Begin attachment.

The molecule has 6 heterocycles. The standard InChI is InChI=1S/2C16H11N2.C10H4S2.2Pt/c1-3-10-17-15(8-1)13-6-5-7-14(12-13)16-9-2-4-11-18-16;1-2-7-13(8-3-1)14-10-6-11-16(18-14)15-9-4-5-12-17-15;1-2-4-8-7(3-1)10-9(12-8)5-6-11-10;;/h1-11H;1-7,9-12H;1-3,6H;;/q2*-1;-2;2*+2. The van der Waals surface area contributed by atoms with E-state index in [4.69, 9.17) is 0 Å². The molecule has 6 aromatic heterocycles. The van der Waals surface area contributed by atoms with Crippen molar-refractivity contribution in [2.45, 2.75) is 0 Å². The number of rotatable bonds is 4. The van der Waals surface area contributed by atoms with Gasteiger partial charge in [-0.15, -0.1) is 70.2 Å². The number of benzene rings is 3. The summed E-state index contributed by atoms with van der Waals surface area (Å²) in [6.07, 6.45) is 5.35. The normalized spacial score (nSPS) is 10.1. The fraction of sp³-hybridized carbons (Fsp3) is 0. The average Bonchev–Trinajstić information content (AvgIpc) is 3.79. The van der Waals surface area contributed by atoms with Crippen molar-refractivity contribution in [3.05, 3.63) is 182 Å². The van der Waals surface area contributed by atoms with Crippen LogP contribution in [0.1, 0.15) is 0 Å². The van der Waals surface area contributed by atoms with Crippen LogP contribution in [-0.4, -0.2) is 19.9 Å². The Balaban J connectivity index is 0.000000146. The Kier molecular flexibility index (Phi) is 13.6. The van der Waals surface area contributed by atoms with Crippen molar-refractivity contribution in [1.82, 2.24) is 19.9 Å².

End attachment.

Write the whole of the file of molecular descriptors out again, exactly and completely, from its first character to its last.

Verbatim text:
The molecule has 6 heterocycles. The standard InChI is InChI=1S/2C16H11N2.C10H4S2.2Pt/c1-3-10-17-15(8-1)13-6-5-7-14(12-13)16-9-2-4-11-18-16;1-2-7-13(8-3-1)14-10-6-11-16(18-14)15-9-4-5-12-17-15;1-2-4-8-7(3-1)10-9(12-8)5-6-11-10;;/h1-11H;1-7,9-12H;1-3,6H;;/q2*-1;-2;2*+2. The van der Waals surface area contributed by atoms with E-state index in [4.69, 9.17) is 0 Å². The molecule has 6 aromatic heterocycles. The van der Waals surface area contributed by atoms with Crippen molar-refractivity contribution in [2.45, 2.75) is 0 Å². The number of rotatable bonds is 4. The van der Waals surface area contributed by atoms with Gasteiger partial charge in [-0.15, -0.1) is 70.2 Å². The number of benzene rings is 3. The summed E-state index contributed by atoms with van der Waals surface area (Å²) in [6.07, 6.45) is 5.35. The normalized spacial score (nSPS) is 10.1. The fraction of sp³-hybridized carbons (Fsp3) is 0. The average Bonchev–Trinajstić information content (AvgIpc) is 3.79. The van der Waals surface area contributed by atoms with Crippen molar-refractivity contribution in [3.05, 3.63) is 182 Å². The van der Waals surface area contributed by atoms with Crippen LogP contribution in [0.1, 0.15) is 0 Å². The van der Waals surface area contributed by atoms with Crippen LogP contribution in [-0.4, -0.2) is 19.9 Å². The Balaban J connectivity index is 0.000000146. The Kier molecular flexibility index (Phi) is 13.6. The van der Waals surface area contributed by atoms with Crippen molar-refractivity contribution in [1.82, 2.24) is 19.9 Å².